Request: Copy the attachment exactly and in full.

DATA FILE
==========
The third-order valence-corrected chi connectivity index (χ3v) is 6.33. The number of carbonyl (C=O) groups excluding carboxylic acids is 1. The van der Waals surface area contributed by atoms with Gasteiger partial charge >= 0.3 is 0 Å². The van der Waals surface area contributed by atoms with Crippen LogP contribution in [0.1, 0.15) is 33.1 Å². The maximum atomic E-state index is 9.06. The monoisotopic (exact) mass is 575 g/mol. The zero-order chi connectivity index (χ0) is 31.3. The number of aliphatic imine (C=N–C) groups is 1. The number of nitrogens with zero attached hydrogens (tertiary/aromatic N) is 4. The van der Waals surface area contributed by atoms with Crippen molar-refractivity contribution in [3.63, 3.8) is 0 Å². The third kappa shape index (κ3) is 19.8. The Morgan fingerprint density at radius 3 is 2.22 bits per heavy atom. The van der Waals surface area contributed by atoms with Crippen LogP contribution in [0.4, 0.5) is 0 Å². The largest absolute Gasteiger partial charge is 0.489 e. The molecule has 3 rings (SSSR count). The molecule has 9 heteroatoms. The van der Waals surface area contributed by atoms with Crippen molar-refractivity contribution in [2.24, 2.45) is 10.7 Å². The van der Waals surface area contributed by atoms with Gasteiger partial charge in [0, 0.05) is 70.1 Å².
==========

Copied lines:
The third-order valence-corrected chi connectivity index (χ3v) is 6.33. The number of carbonyl (C=O) groups excluding carboxylic acids is 1. The van der Waals surface area contributed by atoms with Gasteiger partial charge >= 0.3 is 0 Å². The van der Waals surface area contributed by atoms with Crippen LogP contribution in [0.1, 0.15) is 33.1 Å². The maximum atomic E-state index is 9.06. The monoisotopic (exact) mass is 575 g/mol. The zero-order chi connectivity index (χ0) is 31.3. The number of aliphatic imine (C=N–C) groups is 1. The number of nitrogens with zero attached hydrogens (tertiary/aromatic N) is 4. The van der Waals surface area contributed by atoms with Crippen molar-refractivity contribution in [3.63, 3.8) is 0 Å². The third kappa shape index (κ3) is 19.8. The Morgan fingerprint density at radius 3 is 2.22 bits per heavy atom. The van der Waals surface area contributed by atoms with Crippen LogP contribution in [0.4, 0.5) is 0 Å². The largest absolute Gasteiger partial charge is 0.489 e. The molecule has 3 rings (SSSR count). The molecule has 9 heteroatoms. The van der Waals surface area contributed by atoms with Crippen molar-refractivity contribution in [2.24, 2.45) is 10.7 Å². The van der Waals surface area contributed by atoms with Gasteiger partial charge in [0, 0.05) is 70.1 Å².